For those of you with children that may have Reactive Attachment Disorder (RAD) or other attachment issues, you can understand the disruption it causes in your family. The sheer exhaustion of it all.
Many times I am overwhelmed by the reaction that my child has sometimes. And nothing seems to work. However, after so many of you recommended it, I finally began reading The Connected Child: Bring hope and healing to your adoptive familyby Dr. Karyn Purvis of TCU. (Read about Feeling Hopeless from Chapter 1. Are you reading along?)
Chapter 2 of The Connected Child is “Where Your Child Began” and describes all the sensory input your adopted child may have missed to be able to form normal attachments in life. Chapter 2 of the companion study guide, Created to Connect, focuses on feeling compassion for your child. I do feel compassion for my child – I love him – but sometimes when he turns into possessed devil-child, I just want to lay down the strict law to get his little butt to straighten up!
However, there was one small sentence in the book that hit me: “Your job, as parents, is to help these children get what they missed…” Then the study guide expanded on this concept about “Returning to the Beginning” discussing how children may actually be required to “go backwards” in order to move forward. When I read the illustration about the older adoptee wanting hot tea with her mom many times a day and her mom’s comparison to bottles and sippy cups, it struck a chord with me.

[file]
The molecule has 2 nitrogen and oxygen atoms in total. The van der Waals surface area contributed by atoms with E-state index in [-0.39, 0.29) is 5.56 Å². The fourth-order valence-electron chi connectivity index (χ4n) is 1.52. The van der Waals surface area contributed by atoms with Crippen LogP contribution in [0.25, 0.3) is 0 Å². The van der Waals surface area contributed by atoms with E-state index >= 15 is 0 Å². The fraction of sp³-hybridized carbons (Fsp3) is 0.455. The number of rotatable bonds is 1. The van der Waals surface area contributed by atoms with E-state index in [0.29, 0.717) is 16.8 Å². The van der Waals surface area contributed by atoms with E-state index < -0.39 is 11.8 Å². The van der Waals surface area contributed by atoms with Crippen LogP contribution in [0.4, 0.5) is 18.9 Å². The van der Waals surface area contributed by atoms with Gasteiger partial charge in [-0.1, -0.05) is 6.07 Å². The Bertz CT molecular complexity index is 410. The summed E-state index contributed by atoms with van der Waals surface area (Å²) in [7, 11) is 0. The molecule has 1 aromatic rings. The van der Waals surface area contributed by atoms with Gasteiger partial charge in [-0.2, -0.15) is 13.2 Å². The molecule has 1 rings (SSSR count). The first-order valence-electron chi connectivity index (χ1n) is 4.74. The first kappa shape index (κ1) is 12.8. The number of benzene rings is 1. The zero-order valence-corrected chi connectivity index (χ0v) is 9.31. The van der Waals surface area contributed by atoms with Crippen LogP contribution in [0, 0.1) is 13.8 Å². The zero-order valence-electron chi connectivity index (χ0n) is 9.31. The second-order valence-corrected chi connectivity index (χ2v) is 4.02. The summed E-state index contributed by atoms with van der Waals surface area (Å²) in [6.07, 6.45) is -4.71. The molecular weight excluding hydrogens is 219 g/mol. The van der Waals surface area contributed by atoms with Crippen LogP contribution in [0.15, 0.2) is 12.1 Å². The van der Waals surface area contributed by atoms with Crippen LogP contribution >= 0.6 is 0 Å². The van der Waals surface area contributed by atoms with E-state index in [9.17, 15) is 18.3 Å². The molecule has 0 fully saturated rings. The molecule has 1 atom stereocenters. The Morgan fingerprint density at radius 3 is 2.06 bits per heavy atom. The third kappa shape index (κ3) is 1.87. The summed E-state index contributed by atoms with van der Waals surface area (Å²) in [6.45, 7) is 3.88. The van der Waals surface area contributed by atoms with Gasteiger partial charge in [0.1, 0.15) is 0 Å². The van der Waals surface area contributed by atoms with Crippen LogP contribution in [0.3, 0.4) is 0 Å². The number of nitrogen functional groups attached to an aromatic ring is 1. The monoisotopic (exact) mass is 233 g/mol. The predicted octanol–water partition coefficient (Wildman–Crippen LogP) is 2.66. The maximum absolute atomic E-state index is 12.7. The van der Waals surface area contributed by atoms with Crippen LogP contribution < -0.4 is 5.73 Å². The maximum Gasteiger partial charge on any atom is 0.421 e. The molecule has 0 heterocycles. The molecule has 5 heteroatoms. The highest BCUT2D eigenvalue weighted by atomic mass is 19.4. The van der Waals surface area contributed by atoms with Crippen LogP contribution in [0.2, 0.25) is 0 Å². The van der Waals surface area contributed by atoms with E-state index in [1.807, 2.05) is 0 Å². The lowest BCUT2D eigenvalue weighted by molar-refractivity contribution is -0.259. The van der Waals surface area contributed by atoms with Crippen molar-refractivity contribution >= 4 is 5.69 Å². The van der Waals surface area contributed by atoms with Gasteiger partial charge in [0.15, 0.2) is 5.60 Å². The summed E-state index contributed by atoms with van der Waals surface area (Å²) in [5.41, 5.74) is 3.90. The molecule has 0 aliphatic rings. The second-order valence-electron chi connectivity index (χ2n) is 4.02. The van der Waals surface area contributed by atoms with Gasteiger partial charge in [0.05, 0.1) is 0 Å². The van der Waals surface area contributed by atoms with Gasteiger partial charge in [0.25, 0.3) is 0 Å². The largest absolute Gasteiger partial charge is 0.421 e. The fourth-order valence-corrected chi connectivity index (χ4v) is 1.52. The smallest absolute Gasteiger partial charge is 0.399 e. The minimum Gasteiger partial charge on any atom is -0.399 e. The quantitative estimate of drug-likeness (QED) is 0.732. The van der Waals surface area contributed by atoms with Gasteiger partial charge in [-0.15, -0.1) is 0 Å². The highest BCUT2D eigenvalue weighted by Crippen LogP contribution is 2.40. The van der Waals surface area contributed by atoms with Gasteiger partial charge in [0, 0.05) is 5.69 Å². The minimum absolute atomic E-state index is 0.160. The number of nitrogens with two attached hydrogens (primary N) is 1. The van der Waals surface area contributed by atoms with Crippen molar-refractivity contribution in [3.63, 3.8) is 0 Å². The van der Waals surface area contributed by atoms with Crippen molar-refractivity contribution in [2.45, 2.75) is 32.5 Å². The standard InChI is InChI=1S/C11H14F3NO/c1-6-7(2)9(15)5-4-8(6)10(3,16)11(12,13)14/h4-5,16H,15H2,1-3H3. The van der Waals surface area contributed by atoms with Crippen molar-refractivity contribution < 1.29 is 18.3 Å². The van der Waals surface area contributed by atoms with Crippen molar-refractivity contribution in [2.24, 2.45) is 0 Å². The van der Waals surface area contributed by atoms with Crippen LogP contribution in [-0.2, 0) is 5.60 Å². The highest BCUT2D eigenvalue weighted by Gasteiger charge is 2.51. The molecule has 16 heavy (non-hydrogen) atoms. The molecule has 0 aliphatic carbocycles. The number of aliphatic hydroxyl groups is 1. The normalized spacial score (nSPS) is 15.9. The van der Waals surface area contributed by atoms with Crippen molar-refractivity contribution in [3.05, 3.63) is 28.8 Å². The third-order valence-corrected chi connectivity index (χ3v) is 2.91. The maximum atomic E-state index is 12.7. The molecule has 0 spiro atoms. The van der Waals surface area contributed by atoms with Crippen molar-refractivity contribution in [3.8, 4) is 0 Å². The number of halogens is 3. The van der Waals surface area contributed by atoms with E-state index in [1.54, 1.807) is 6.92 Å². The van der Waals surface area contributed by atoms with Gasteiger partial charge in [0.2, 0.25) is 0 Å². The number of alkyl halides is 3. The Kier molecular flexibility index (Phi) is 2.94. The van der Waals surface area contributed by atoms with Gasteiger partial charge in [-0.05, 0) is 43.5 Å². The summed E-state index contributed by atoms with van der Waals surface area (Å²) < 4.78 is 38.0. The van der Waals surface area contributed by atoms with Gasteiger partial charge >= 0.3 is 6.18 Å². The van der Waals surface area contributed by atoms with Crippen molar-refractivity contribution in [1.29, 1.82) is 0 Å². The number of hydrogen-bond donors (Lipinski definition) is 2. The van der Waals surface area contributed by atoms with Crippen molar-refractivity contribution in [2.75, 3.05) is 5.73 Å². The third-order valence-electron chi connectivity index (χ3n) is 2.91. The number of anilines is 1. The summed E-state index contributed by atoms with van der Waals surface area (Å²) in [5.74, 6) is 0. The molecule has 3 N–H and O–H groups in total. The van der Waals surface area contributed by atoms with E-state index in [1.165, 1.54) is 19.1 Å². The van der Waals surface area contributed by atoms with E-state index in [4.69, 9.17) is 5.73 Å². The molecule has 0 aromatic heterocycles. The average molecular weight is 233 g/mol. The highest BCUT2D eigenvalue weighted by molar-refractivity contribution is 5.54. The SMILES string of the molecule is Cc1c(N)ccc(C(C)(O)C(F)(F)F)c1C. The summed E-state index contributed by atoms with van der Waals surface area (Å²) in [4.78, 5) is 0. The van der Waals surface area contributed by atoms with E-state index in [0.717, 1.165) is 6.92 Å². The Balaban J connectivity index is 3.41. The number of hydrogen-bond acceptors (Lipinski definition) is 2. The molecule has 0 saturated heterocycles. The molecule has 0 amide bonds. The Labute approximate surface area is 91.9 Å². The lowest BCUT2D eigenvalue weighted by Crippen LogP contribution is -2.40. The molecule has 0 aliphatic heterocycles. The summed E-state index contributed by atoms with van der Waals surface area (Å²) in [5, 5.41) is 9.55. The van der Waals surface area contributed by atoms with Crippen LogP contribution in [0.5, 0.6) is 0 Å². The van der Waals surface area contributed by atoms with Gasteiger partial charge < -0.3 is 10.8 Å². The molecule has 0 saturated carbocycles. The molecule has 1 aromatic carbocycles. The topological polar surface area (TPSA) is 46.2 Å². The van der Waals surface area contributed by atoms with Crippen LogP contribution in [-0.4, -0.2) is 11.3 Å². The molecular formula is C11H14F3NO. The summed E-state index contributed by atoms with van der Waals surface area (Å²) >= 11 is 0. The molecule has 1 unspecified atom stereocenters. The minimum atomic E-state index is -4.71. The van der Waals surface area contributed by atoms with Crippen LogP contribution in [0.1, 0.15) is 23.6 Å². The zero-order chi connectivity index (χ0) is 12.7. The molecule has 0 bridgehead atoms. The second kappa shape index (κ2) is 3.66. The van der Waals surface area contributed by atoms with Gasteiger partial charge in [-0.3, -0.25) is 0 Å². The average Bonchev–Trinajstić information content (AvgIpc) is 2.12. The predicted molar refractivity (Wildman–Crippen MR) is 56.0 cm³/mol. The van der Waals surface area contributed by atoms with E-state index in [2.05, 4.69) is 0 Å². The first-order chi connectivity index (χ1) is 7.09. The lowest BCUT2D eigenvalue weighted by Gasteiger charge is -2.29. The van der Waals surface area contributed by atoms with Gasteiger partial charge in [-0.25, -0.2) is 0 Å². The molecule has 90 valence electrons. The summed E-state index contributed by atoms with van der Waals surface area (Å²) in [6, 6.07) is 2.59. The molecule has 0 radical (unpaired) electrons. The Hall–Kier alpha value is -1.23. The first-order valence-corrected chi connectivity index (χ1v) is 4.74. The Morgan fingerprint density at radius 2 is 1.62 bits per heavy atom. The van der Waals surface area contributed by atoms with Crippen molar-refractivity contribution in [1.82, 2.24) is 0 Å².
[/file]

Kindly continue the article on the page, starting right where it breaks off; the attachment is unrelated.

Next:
Although we received our child as an 8-month-old foster baby, do we need to somehow go backward and makeup for those first 8 months of neglect?
One night, our child had another horrible episode. He wanted to go outside and play football but was refusing to eat supper. He even attempted to throw his plate across the room. FosterDad was clearly in discipline mode. I intervened with another approach.
As I scooped my little one up in my lap, he first fought me, but in a soft baby-toned voice, I began saying: “Oh! My little baby needs to eat supper, but this food is for big kids. Let’s mash this up and put a bib on this baby! Oh, here’s a bite. Open wide, baby…”
Would you believe, he began playing like he was a baby and anxiously took bite after bite until he was done? Then he got down and went outside to throw the football with Daddy.
Whoa! Crazy, huh? But it worked!
Then the next night again, he was throwing a fit about wanting some candy, but we had Pediasure for him to drink. I picked up the squirt bottle it was in, acting like it was a bottle, and put my child in my lap in the rocking chair. “Oh, look at this baby needing his bottle!” He drank it quickly and the evening went well after all that drama.
This is nuts! But it’s working!
Now, I don’t want my child ruling the roost, so to speak, but by “going backwards”, he is getting something that he missed, and we, as parents, are getting him to mind (in a weird kind of way). Is this approach the right approach? Who knows?
There will be someone that will criticize me for “giving in” to his fits, but it’s working right now for our family right now.
Hopefully, I won’t be picking him up and treating him like a baby when he’s a teenager – THAT would be awkward!